Taking Krugman et al. Down a Notch or Six
There are few things I more enjoy watching in the realm of politics than economist-turned–particularly-arrogant-and-smarmy-pundit Paul Krugman being put in his place. Admittedly, this is something akin to shooting fish in a barrel, and erstwhile RedState poster Pejman Yousefzadeh has turned this into an art form. Nevertheless, it is something that must be done, because if there’s anything worse than a fool who fancies himself smart, its a fool who fancies himself smart who is read by millions.
So, today, the folks at National Review, specifically Douglas Holtz-Eakin and Kevin Williamson, have performed us all a service of breaking down Krugman and his ilk’s arguments and exposing them for what they are: frantic attempts to cover up their own side’s failures. After noting that Krugman has made the risible assertion that the current economic distress is proof that we are living in a Republican economy, Holtz-Eakin provides a needed corrective, noting just what a Republican set of policies would look like:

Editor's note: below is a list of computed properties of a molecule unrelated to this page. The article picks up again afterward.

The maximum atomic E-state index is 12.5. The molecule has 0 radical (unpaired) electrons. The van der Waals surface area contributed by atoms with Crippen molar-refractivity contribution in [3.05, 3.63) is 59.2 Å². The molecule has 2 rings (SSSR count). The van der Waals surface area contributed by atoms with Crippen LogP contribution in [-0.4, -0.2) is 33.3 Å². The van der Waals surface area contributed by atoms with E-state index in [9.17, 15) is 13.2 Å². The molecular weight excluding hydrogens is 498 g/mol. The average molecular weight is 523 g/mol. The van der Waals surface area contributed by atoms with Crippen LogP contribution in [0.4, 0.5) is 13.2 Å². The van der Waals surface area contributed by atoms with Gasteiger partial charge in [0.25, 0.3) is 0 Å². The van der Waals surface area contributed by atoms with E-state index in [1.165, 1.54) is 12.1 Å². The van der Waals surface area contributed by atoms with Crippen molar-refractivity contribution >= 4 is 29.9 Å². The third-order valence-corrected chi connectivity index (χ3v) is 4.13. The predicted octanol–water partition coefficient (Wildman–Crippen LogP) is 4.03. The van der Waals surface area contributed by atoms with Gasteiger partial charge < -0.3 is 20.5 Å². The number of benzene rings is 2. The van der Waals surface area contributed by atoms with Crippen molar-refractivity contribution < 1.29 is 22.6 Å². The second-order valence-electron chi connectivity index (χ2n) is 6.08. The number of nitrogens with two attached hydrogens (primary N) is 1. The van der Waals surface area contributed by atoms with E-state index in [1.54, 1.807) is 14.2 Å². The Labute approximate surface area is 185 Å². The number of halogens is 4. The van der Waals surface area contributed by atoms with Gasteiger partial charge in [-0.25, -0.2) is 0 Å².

Republican spending policies would include permanent reforms to secure the social safety net for the future generations and reverse the threat posed by federal red ink over the next decade. It would not pursue a dangerous policy of defense cuts that promise a hollowing out the U.S. national-security capabilities. And it would include reforms to use more wisely the funding for core functions of government, such as infrastructure, basic research, and education.
And the best part of the article, a short one that definitely merits reading, is when he explains just how we aren’t in a Republican economy. He starts by saying: